Charlotta Grahn Wetter received the 2016 Jan Wallander Prize

Charlotta Grahn Wetter receives the Jan Wallander Prize from Princess Christina Mrs. Magnuson. Photo: Stefan Nilsson.

The 28-year-old violinist and student at KMH Charlotta Grahn Wetter is the 2016 recipient of the Jan Wallander Prize. For a long time she will now be able to perform on a first-class violin, made by John Florenus Guidantus in Bologna in 1731.

The Jan Wallander Prize was instituted by Handelsbanken in cooperation with KMH. It was awarded for the seventh time.

The Jan Wallander Prize is awarded each year to an outstanding student at one of the institutions for higher music education in Sweden. In addition to the honor prize winner gets the opportunity to for a long time using an instrument of extremely high quality, which adds to the growing collection Handelsbanken Classic Instruments.

The prize is named from Handelsbanken's former CEO and chairman, now its honorary chairman, Jan Wallander.

Charlotta Grahn Wetter received his prize instruments from Princess Christina Mrs. Magnuson's hand at a ceremony on March 17 at Musikaliska in Stockholm. The international jury consisted of the two violinists Professor Marianne Thorsen (Royal Academy of Music in London / Norwegian University of Science University of Trondheim) and Professor Serguei Azizian (Royal Danish Academy of Music in Copenhagen), together with Cecilia Rydinger Alin, Vice-Chancellor of KMH.

In its citation the jury says:

2016 laureate possesses a very beautiful tone with luster and intensity of the sound. The musicality and expression of our laureate creates a rare concentration and touches her audience deeply.

– It's glorious good! It is a great privilege to win this award, says Charlotta Grahn Wetter.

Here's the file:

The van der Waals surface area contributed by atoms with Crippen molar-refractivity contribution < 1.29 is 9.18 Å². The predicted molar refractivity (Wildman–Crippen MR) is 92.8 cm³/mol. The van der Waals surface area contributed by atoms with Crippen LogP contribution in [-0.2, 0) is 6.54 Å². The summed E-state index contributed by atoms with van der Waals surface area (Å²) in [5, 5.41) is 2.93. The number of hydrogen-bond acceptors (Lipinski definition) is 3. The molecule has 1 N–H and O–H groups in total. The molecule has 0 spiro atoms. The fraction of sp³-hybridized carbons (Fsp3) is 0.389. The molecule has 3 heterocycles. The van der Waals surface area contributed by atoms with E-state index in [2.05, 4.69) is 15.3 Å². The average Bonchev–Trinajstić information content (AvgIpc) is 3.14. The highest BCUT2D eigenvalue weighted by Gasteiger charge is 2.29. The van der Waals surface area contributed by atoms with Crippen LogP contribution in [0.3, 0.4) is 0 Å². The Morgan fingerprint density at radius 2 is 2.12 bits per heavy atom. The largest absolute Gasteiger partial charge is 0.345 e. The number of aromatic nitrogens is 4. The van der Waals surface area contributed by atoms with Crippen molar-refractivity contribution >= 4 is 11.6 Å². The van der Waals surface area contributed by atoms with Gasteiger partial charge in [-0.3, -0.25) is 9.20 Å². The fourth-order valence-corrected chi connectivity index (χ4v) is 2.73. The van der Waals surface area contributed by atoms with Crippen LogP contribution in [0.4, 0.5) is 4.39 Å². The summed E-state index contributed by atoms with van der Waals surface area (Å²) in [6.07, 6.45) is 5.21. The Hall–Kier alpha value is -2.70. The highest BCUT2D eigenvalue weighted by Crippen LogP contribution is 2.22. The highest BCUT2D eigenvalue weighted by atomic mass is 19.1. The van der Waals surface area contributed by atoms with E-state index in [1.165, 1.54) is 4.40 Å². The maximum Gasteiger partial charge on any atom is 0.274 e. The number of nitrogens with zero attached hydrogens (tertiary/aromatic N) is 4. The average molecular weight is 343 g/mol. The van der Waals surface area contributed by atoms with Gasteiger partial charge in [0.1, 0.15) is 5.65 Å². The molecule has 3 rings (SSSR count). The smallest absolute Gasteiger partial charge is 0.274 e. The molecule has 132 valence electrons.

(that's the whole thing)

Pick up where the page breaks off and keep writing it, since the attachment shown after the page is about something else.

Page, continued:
– Our instruments are our tools, continues Charlotta. They both make it easier for us and challenge us in our music making, and in the search for each one's personal tone and expression. Better instruments open up for more musical possibilities, much like getting more colours on one's palette. So I hope that this violin will give me more freedom in my music making!

– Everything feels easier and more comfortable with this instrument, but I have so far only "scratched the surface". It is an old instrument, but a completely new acquaintance for me, so now I'll try to make it to the center and explore all the nuances and characteristics. I have a feeling that there is much to find out! Then it must be mentioned that it is also an incredibly beautiful instrument.


Charlotta Grahn Wetter comes from Gothenburg where she started playing violin by the Suzuki method at age four. She has previously studied for Lars Kvensler and David Bergström of the Gothenburg Opera Orchestra, as well as for Gunnar Crantz and Peter Herrestahl. Charlotta studied ger bachelor's and master's programme for Professor Henryk Kowalski at KMHm where she has since the autumn term 2015 continued on a 2-year advanced programme in interpretation.

In November 2014 Charlotta appeared as a soloist in Karol Szymanowski's Violin Concerto No. 1 with the KMH Symphony Orchestra and conductor Fredrik Burstedt. In autumn 2015 she was a semifinalist in Ljunggrenska competition for young musicians and then a soloist in Mendelssohn's Violin Concerto in the Spira Concert Hall along with the Jönköping Symphony Orchestra Association. As an orchestral and chamber musician Charlotta has appeared in many different contexts, including Askanäs Concert, Skägga Music Days, Sweden's Young Chamber Soloists, Vadstena Academy, Musica Vitae, the Royal Stockholm Philharmonic Orchestra, the Royal Opera Orchestra, the Swedish Radio Symphony Orchestra, etc.

She has participated in master classes with Ulf Wallin, Henning Kraggerud, Boris Brovtsyn, Christian Svarfvar, Federico Agostini, Mark Messenger, Alena Baeva, and in chamber music ensembles of Martin Fröst, Kungsbacka Piano Trio, Paul Roberts, Stefan Bojsten, Mats Zetterqvist and Torleif Thedéen.

Charlotta has been awarded scholarships from, among others Freemasons' Anniversary Fund, the Royal Swedish Academy of Music, the Willinska Foundation, the Kempe-Carlgren Foundation, the Carl Erik Levin Foundation and Mr and Mrs Lindqvist's endowment fund.

More information:


Måns Tengnér, KMH, phone +46 70-173 15 63,

Magnus Uggla, Handelsbanken, phone +46 8-701 10 00 (switchboard),

Vignette Photo: Charlotta Grahn Wetter receive this year's prize instrument, a violin built in 1731 by John Florenus Giudantus. (Photo: Stefan Nilsson).

Uppdaterad 2016-08-01